Platte will seek
cent tax levy increase
With the presidential primary election out of
the way, Missouri now turns to its April elections,
elections that promise to have an even more profound
effect on citizens than in recent years.
Platte County will be no different aside
from the usual gamut of local political races
and candidates to choose from, registered voters
will see major school funding issues on this year's
ballot as well.
Platte County R-3 will be presenting voters with
a $24 million bond issue and the North Platte
School District has just announced its plans to
present voters with a proposed increase in its
operating levy to $4.25 per $100 of assessed valuation,
up from $3.78. West Platte voters approved a 72-cent
levy increase in last November's election.
Platte County R-3's bond issue is earmarked for
the construction of a new middle school and a
renovation project for the existing space at the
North Platte School Superintendent Dr. Francis
Moran explained that his district's latest requested
increase was borne out of the state's tough fiscal
"It's to offset the loss of state revenue,"
said Moran. "We're not sure if it will offset
all the revenue we've lost because (the legislature)
has not yet agreed what the expenditures are going
Moran said the increase would net the district
nearly $190,000 and was to be earmarked for general
"We can't count on the money being there
(from the state)," Moran said. "We have
to plan for the worst."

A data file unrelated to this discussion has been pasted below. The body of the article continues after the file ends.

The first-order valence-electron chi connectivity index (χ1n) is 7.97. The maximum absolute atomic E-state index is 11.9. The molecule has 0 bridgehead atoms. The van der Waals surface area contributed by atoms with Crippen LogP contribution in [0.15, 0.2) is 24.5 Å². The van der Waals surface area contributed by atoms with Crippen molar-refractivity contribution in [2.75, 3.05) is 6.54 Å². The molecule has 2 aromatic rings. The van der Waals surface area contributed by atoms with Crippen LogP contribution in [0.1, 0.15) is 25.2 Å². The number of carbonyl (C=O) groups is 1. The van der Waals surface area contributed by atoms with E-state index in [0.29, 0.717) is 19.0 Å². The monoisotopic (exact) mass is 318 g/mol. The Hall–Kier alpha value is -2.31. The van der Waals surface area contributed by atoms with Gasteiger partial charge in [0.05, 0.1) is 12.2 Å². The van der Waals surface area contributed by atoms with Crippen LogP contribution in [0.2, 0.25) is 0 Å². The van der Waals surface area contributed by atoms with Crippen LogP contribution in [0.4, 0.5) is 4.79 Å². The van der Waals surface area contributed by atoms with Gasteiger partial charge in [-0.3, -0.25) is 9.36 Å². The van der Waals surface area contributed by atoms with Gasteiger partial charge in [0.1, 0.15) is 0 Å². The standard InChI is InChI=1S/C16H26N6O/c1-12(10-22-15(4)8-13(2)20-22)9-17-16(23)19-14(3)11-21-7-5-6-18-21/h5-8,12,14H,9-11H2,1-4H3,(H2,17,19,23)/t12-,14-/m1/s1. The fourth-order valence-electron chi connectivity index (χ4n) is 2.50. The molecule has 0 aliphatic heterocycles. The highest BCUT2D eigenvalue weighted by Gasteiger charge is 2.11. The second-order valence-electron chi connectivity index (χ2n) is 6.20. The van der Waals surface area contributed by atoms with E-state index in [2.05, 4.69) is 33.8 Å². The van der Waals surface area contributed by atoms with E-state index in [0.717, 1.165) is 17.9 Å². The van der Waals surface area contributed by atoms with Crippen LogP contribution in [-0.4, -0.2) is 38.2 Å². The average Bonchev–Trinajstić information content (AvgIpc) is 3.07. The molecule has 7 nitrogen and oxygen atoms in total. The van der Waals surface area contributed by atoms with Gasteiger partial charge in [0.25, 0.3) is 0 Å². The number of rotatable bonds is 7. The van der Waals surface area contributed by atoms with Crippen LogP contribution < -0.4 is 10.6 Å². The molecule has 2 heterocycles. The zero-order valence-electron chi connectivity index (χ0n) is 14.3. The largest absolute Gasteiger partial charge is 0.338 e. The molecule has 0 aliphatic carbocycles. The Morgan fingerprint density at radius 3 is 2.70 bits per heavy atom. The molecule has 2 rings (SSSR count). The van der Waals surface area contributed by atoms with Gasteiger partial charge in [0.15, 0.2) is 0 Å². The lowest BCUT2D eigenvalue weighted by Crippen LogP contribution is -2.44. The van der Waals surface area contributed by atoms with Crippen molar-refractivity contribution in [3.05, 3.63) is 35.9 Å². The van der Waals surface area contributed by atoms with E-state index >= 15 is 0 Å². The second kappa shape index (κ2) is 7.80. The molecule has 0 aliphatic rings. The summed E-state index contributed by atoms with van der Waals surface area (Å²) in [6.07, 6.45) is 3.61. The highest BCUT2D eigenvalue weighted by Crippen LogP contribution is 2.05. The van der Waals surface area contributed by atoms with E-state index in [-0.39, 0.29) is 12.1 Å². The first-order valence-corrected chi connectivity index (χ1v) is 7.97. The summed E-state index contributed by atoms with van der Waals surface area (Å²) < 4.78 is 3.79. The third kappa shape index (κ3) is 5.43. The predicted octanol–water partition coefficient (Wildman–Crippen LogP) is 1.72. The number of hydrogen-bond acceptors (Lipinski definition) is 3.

The 47-cent proposed increase comes just over
two years after the district's previous levy adjustment.
That adjustment resulted in the purchase and installation
of 41 air conditioning units for an estimated
cost of $164,000. That increase was rolled back
last year to the present levy of $3.78.
The North Platte school district is not alone.
According to a poll conducted by the Missouri
Association of School Administrators, 90 out of
271 responding Missouri school districts were
considering levy increases in 2004.
The Belton, Fort Osage, Grain Valley, Grandview,
Hickman Mills and Lee's Summit school districts
are five other Kansas City area school districts
who are in the planning stages for a new ballot
issue as well. In addition to West Platte, the
Blue Springs, Independence, and Raymore-Peculiar
district voters have already approved increases.
North Kansas City voters rejected a proposed increase
for their schools last April.
Problems at the state level affect local districts
Missouri's budget issues have begun to attract
national attention for their veracity and partisan
The controversy largely began when Democratic
Governor Bob Holden withheld nearly $200 million
in educational funds from the state budget on
the first day of session, citing the need for
a balanced budget.
Republican legislators, who hold the majority
in the state legislature, assert that Holden is
not using the correct budget forecasts. Since
then, Holden has vetoed 6 budget bills, 2 of which
were appropriation bills for school funding, the
first Missouri governor to ever do so.
Many area school districts sued the state government
after those vetoes, challenging the governor's
authority to reduce appropriations approved by
the state legislature. Those suits were found
to be without merit. 243 school districts have
since joined up to sue the government, claiming
that the state does not adequately fund public
schools or distribute funds equitably.